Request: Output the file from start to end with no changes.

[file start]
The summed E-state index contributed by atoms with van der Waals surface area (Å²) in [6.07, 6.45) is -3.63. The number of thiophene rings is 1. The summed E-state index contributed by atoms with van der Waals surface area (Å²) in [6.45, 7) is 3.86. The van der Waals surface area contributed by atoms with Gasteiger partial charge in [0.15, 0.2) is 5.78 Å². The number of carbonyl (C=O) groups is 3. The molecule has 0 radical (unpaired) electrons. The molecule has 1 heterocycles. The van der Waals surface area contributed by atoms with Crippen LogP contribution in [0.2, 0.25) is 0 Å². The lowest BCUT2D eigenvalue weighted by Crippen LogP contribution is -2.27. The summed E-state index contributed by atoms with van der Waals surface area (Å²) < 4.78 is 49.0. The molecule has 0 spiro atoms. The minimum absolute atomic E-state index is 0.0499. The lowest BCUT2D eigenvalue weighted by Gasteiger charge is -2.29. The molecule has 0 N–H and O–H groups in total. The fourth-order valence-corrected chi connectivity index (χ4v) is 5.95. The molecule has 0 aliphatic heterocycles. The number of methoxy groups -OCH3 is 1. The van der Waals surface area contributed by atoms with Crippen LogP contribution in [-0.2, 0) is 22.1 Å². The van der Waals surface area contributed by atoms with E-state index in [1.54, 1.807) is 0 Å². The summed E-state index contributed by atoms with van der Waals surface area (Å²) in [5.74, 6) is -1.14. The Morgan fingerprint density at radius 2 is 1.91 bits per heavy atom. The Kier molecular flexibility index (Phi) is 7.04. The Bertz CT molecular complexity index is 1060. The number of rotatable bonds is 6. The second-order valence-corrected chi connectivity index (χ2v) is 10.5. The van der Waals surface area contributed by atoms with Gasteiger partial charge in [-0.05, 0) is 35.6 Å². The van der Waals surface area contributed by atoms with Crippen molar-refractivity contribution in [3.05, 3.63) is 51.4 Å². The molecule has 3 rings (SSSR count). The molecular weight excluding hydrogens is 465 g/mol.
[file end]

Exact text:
The summed E-state index contributed by atoms with van der Waals surface area (Å²) in [6.07, 6.45) is -3.63. The number of thiophene rings is 1. The summed E-state index contributed by atoms with van der Waals surface area (Å²) in [6.45, 7) is 3.86. The van der Waals surface area contributed by atoms with Gasteiger partial charge in [0.15, 0.2) is 5.78 Å². The number of carbonyl (C=O) groups is 3. The molecule has 0 radical (unpaired) electrons. The molecule has 1 heterocycles. The van der Waals surface area contributed by atoms with Crippen LogP contribution in [0.2, 0.25) is 0 Å². The lowest BCUT2D eigenvalue weighted by Crippen LogP contribution is -2.27. The summed E-state index contributed by atoms with van der Waals surface area (Å²) < 4.78 is 49.0. The molecule has 0 spiro atoms. The minimum absolute atomic E-state index is 0.0499. The lowest BCUT2D eigenvalue weighted by Gasteiger charge is -2.29. The molecule has 0 N–H and O–H groups in total. The fourth-order valence-corrected chi connectivity index (χ4v) is 5.95. The molecule has 0 aliphatic heterocycles. The number of methoxy groups -OCH3 is 1. The van der Waals surface area contributed by atoms with Crippen LogP contribution in [-0.2, 0) is 22.1 Å². The van der Waals surface area contributed by atoms with E-state index in [1.54, 1.807) is 0 Å². The summed E-state index contributed by atoms with van der Waals surface area (Å²) in [5.74, 6) is -1.14. The Morgan fingerprint density at radius 2 is 1.91 bits per heavy atom. The Kier molecular flexibility index (Phi) is 7.04. The Bertz CT molecular complexity index is 1060. The number of rotatable bonds is 6. The second-order valence-corrected chi connectivity index (χ2v) is 10.5. The van der Waals surface area contributed by atoms with Gasteiger partial charge in [-0.05, 0) is 35.6 Å². The van der Waals surface area contributed by atoms with Crippen molar-refractivity contribution in [3.05, 3.63) is 51.4 Å². The molecule has 3 rings (SSSR count). The molecular weight excluding hydrogens is 465 g/mol.